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Monday, April 21, 2014

Review: Cress by Marissa Meyer | #FairyTaleFortnight

I've waited so long to be able to share this review with you guys. SO LONG.
[Almost as long as Cress' hair. ba-dum-tss]

Cress (The Lunar Chronicles #3) by Marissa Meyer
Get It | Add It
Sci-Fi / Fairy Tale Retelling, 560 pages
Expected publication: February 4th 2014 by Feiwel & Friends
Rapunzel’s tower is a satellite. She can’t let down her hair—or her guard.

In this third book in the bestselling Lunar Chronicles series, Cinder and Captain Thorne are fugitives on the run, with Scarlet and Wolf in tow. Together, they’re plotting to overthrow Queen Levana and her army.

Their best hope lies with Cress, who has been trapped on a satellite since childhood with only her netscreens as company. All that screen time has made Cress an excellent hacker—unfortunately, she’s just received orders from Levana to track down Cinder and her handsome accomplice.

When a daring rescue goes awry, the group is separated. Cress finally has her freedom, but it comes at a high price. Meanwhile, Queen Levana will let nothing stop her marriage to Emperor Kai. Cress, Scarlet, and Cinder may not have signed up to save the world, but they may be the only ones who can.

Okay, so technically I've already talked about this book a good deal, and it has been reviewed (briefly, but numerous times...) via vlog. But this written review is long overdue, but I'll be honest when I say part of why I wanted to save this review for Fairy Tale Fortnight is because I loved it so much that I don't really even know where to begin...

As Cress, the third installment in what is turning out to be a fanfreakingtastic series called The Lunar Chronicles, made its way all the way to #1 on my favorite books of 2013 list, the glowing gah-mazingness of this review probably isn't going to come as a surprise to anyone. Now I get to try to tell you all of the glorious reasons why I loved this book so much, and why I think, if you're not already in love with The Lunar Chronicles, you should be; I've never been much of a squee-er (I pride myself on being all eloquent and shit), but turns out, it's a lot harder to eloquently convey your thoughts on all the book feels without spoilers and/or squeeing than one would think.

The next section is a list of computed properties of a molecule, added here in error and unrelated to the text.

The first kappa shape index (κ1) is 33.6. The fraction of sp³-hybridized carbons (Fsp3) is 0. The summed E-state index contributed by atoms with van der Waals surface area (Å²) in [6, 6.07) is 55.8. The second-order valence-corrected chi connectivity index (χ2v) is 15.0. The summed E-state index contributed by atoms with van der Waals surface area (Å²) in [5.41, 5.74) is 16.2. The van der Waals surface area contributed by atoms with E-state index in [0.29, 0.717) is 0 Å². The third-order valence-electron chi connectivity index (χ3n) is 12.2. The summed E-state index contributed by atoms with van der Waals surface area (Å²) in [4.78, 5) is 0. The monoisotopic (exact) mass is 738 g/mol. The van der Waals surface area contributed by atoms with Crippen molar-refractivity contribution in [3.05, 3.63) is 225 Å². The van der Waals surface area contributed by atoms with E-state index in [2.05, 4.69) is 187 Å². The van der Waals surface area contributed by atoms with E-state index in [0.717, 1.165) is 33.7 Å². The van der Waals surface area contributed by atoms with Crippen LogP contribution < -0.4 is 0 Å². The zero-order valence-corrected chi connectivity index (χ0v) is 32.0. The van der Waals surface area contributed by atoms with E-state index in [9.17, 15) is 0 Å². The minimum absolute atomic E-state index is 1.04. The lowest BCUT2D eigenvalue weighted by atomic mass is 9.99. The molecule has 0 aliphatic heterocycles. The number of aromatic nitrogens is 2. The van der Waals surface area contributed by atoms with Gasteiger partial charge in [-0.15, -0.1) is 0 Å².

But I shall try.

I've made it clear in the past that I'm a fan of Meyer's writing style and her creativity. I adore the clever merging of classic, well-known, well-trod territory like the fairy tales used with the also-known but wholly separate worlds of far-future sci-fi and dashes of dystopia. It's the type of oddball blend that could go disastrously wrong, but in Meyer's skillfull hands, it becomes a really clever, really fun story and world that's greater than the sum of its parts. So my feelings on that are already well-known; each of the 3 books so far has been pushed enthusiastically and placed in my Top of the Year videos every year since Cinder debuted. But with Cress, I realized that it's the tiny little things that tip the balance for me, one way or the other, and make this series something special — unexpected attention to detail, some unobtrusive little thing that makes such perfect sense, but most writers wouldn't even think to include, can make a book a winner. In this case, things like the way Cress reacts to the outside world, right down to the tiniest details, makes perfect sense. Thorne's interactions with Cress are a perfect example of this: her surprise at the feeling of facial hair — this first confrontation with manliness and difference from her own smooth skin — is something most authors would overlook. I love that Meyer didn't. Things like that instantly make a book more real to me, and the more I can believe the characters in the little things, the more I'll believe them in the big things, all those things you want your reader to suspend their disbelief and go with.